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ClassicsOnline Home » HINDEMITH, P.: String Quartets, Vol. 1 (Amar Quartet) - Nos. 2 and 3
Paul Hindemith wrote seven String Quartets, all of which reflect the experience and practical assurance of a distinguished violinist and, later, violist. No 2 was written in 1918 whilst he was a soldier on active duty. It’s a bracing, dynamic and pithy work with a clever series of variations which parody romantic excess, and a virtuosic finale. No 3 followed early in 1920 and was an instant success, a thrilling example of Hindemith’s concise imagination at work. This passionate quartet, with its richly varied material, is one of his supreme chamber masterpieces.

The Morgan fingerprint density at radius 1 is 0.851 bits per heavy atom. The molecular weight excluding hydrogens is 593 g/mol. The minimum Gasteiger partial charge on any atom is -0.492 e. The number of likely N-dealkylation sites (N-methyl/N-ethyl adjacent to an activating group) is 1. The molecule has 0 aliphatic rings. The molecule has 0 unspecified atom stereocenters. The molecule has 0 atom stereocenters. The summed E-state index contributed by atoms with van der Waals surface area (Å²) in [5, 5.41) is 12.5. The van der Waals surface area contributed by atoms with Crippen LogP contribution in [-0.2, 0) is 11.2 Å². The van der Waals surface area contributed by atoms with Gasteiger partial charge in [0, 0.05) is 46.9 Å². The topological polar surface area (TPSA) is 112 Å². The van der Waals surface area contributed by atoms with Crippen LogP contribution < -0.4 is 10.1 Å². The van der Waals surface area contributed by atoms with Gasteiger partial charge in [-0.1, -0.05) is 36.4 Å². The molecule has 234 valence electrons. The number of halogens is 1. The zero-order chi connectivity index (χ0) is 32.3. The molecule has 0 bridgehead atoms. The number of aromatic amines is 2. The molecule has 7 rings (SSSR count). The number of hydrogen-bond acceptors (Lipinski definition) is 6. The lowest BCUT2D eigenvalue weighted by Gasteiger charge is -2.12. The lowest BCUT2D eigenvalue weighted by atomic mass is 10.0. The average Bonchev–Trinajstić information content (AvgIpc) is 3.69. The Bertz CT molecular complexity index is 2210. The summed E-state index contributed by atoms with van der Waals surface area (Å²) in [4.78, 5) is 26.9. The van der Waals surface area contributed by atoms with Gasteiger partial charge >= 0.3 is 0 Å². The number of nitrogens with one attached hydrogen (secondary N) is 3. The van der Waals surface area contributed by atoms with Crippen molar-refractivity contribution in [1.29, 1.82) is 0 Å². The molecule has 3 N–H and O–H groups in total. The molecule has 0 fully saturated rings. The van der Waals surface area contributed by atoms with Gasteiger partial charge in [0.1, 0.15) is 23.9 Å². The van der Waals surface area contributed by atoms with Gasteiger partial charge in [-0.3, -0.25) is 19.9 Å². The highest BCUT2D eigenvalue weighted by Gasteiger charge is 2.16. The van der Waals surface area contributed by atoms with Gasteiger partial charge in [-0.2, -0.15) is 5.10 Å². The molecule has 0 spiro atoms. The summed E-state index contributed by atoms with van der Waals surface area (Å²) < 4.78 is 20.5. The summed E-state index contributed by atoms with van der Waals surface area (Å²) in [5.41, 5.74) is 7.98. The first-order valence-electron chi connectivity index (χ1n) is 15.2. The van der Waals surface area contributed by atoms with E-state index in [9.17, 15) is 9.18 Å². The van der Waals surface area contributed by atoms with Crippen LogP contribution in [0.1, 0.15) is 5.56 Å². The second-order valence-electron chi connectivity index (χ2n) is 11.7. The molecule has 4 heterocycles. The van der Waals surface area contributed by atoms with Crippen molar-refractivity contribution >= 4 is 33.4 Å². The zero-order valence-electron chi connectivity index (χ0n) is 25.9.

Paul Hindemith (1895–1963)
String Quartets • 1
Paul Hindemith was the first composer of string quartets since Spohr (1784–1859) who was also an outstanding violinist and viola player and who could easily have had a career as a soloist should he have aspired to it. He was born in 1895 in humble circumstances in the small town of Hanau, just outside Frankfurt am Main and in 1908 started to study the violin at the Hoch Conservatory in Frankfurt. As early as 1915, as a nineteen-year-old, and having previously given a scintillating performance of the Beethoven Violin Concerto, Hindemith joined the prestigious Frankfurt Opera and Museum Orchestra and in the following year was appointed its leader. In spite of initial resistance from his father, he took up the study of composition to see if he had any aptitude for it.